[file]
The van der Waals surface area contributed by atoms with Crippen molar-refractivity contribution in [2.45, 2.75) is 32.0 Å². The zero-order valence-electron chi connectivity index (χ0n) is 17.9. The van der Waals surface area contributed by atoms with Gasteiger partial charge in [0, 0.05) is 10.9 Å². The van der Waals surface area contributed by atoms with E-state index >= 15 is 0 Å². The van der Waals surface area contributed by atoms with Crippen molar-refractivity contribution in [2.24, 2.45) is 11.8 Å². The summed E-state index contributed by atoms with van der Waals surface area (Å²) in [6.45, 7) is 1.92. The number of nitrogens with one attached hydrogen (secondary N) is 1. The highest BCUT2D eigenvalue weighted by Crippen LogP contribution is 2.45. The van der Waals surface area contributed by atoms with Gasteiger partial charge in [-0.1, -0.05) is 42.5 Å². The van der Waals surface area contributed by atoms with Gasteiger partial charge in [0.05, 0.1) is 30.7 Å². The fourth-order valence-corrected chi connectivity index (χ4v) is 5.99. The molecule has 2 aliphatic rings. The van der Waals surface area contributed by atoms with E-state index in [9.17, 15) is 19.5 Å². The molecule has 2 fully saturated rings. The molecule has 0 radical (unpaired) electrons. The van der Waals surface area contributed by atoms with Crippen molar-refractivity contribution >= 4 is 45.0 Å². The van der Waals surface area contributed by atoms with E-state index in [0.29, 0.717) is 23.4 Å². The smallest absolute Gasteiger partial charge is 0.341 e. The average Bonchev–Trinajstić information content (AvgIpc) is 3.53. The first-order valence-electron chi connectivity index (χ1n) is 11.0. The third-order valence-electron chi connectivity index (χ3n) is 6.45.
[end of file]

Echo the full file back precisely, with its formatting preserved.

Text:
The van der Waals surface area contributed by atoms with Crippen molar-refractivity contribution in [2.45, 2.75) is 32.0 Å². The zero-order valence-electron chi connectivity index (χ0n) is 17.9. The van der Waals surface area contributed by atoms with Gasteiger partial charge in [0, 0.05) is 10.9 Å². The van der Waals surface area contributed by atoms with E-state index >= 15 is 0 Å². The van der Waals surface area contributed by atoms with Crippen molar-refractivity contribution in [2.24, 2.45) is 11.8 Å². The summed E-state index contributed by atoms with van der Waals surface area (Å²) in [6.45, 7) is 1.92. The number of nitrogens with one attached hydrogen (secondary N) is 1. The highest BCUT2D eigenvalue weighted by Crippen LogP contribution is 2.45. The van der Waals surface area contributed by atoms with Gasteiger partial charge in [-0.1, -0.05) is 42.5 Å². The van der Waals surface area contributed by atoms with Gasteiger partial charge in [0.05, 0.1) is 30.7 Å². The fourth-order valence-corrected chi connectivity index (χ4v) is 5.99. The molecule has 2 aliphatic rings. The van der Waals surface area contributed by atoms with E-state index in [9.17, 15) is 19.5 Å². The molecule has 2 fully saturated rings. The molecule has 0 radical (unpaired) electrons. The van der Waals surface area contributed by atoms with Crippen molar-refractivity contribution >= 4 is 45.0 Å². The van der Waals surface area contributed by atoms with E-state index in [0.29, 0.717) is 23.4 Å². The smallest absolute Gasteiger partial charge is 0.341 e. The average Bonchev–Trinajstić information content (AvgIpc) is 3.53. The first-order valence-electron chi connectivity index (χ1n) is 11.0. The third-order valence-electron chi connectivity index (χ3n) is 6.45.